Similarities between the astrologers who worked for Diana, Princess of Wales and the Reagans

Remarkable Similarities between
President Reagan's and Diana's Astrologer (1997)

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    Remarkable parallels between the 'Royal Astrologers'
  • Penny Thornton author of "With Love from Diana"
  • Joan Quigley author of "What does Joan say?"
In the 1990s, Diana, Princess of Wales and in the 1980s Nancy Reagan (on behalf of Ronald Reagan) consulted astrologers. Most notable among them was Penny Thornton (for Diana) and Joan Quigley (for the Reagans).
  • Both astrologers offered sound advice based on the charts to their high profile clients, Diana, Princess of Wales and Nancy Reagan, wife of US President Ronald Reagan. This counsel subsequently became instrumental in shaping the most successful and redeeming features of their lives.
    • Penny's advice to Diana was to ease the pain of her unhappy childhood and an unfulfilled (unrequited) marriage by self-less and compassionate work.
    • Joan advised Reagan (via Nancy) to forget branding the Soviet Union as the 'evil empire' and that he and Gorbachev had good synastry. In the event, this advice may have been instrumental in softening the President's hard line and the resultant opening up of the Eastern Bloc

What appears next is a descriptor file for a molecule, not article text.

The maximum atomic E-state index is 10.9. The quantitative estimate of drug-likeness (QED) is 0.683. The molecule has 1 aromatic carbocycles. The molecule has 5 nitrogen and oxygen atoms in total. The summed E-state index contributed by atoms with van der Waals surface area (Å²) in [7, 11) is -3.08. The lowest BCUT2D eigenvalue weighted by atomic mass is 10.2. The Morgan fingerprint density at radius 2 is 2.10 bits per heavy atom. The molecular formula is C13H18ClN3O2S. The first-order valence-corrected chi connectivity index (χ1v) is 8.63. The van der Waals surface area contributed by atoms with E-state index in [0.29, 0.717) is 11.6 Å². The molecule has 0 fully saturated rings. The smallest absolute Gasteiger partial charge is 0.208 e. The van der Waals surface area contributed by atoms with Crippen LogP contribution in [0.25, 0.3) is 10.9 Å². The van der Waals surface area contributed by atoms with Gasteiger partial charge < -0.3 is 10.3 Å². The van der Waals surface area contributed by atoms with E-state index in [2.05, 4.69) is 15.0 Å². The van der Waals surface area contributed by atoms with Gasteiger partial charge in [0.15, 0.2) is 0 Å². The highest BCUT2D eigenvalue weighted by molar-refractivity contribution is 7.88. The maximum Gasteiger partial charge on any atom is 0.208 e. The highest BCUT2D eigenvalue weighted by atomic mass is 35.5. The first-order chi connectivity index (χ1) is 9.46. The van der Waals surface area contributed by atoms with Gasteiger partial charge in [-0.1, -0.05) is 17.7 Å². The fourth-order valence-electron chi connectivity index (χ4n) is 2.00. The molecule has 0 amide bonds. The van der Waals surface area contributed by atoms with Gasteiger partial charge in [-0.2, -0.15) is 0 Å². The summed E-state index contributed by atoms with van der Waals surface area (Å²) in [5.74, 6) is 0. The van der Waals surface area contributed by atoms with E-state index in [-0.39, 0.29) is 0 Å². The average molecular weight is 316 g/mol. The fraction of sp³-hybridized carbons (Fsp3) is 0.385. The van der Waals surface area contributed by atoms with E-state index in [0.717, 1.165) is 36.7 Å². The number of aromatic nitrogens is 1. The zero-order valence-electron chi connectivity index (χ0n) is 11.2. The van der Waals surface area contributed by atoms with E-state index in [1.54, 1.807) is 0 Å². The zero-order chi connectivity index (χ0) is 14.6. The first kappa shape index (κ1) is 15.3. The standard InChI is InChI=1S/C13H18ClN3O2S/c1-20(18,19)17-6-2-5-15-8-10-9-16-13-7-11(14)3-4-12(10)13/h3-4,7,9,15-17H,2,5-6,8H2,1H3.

• Both Penny and Joan got their commissions through social contacts.
  • Penny and Joan even look quite similar with blond quaffed hair and something of the air of a Princess about them.
  • In both cases, the roles of the astrologers were leaked by third parties and not the astrologers:
  • When Nancy Reagan and Diana falsely denied the role of their astrologers when news of it became public, both astrologers felt betrayed by the lack of public support.
  • Quigley and Thornton were then put in an impossible position. With their supposed roles in the public domain, but denied by their clients, they were seen as self-publicists and pretenders to the role of 'Astrologer Royal'. This put them under huge pressure from the Press and the public.
  • Both waited many years before eventually confirming their role in print and then went into detail justifying their reasons for publication and 'to set the record straight'.
  • In both cases, the astrologers were heavily criticised by other astrologers for publishing. Penny Thornton was stripped of her hard won Diploma from the Faculty of Astrological Studies (London).
Donald Regan (1988) For the Record: From Wall Street to Washington, San Diego: Harcourt Trade Publishers

Lady Colin Campbell (1992) Diana in Private: the princess nobody knows. London: St Martins Press.

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